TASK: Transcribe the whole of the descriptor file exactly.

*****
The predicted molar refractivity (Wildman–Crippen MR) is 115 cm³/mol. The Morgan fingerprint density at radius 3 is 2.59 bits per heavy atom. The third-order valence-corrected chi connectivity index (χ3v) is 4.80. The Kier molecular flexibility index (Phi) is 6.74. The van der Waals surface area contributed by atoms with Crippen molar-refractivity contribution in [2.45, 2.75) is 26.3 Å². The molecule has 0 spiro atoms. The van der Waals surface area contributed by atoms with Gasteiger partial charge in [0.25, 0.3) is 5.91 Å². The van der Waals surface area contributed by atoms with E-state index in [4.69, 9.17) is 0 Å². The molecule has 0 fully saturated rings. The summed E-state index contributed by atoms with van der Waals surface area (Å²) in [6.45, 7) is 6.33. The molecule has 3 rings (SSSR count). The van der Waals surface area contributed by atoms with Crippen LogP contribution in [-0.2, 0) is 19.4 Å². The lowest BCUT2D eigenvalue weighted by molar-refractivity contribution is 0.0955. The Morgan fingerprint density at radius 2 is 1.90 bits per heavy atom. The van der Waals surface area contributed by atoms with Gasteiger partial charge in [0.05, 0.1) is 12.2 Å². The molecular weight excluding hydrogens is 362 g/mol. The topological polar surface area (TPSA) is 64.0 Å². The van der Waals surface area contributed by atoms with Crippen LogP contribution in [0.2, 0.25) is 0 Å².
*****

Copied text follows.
The predicted molar refractivity (Wildman–Crippen MR) is 115 cm³/mol. The Morgan fingerprint density at radius 3 is 2.59 bits per heavy atom. The third-order valence-corrected chi connectivity index (χ3v) is 4.80. The Kier molecular flexibility index (Phi) is 6.74. The van der Waals surface area contributed by atoms with Crippen molar-refractivity contribution in [2.45, 2.75) is 26.3 Å². The molecule has 0 spiro atoms. The van der Waals surface area contributed by atoms with Gasteiger partial charge in [0.25, 0.3) is 5.91 Å². The van der Waals surface area contributed by atoms with E-state index in [4.69, 9.17) is 0 Å². The molecule has 0 fully saturated rings. The summed E-state index contributed by atoms with van der Waals surface area (Å²) in [6.45, 7) is 6.33. The molecule has 3 rings (SSSR count). The van der Waals surface area contributed by atoms with Crippen LogP contribution in [-0.2, 0) is 19.4 Å². The lowest BCUT2D eigenvalue weighted by molar-refractivity contribution is 0.0955. The Morgan fingerprint density at radius 2 is 1.90 bits per heavy atom. The van der Waals surface area contributed by atoms with Gasteiger partial charge in [0.05, 0.1) is 12.2 Å². The molecular weight excluding hydrogens is 362 g/mol. The topological polar surface area (TPSA) is 64.0 Å². The van der Waals surface area contributed by atoms with Crippen LogP contribution in [0.2, 0.25) is 0 Å².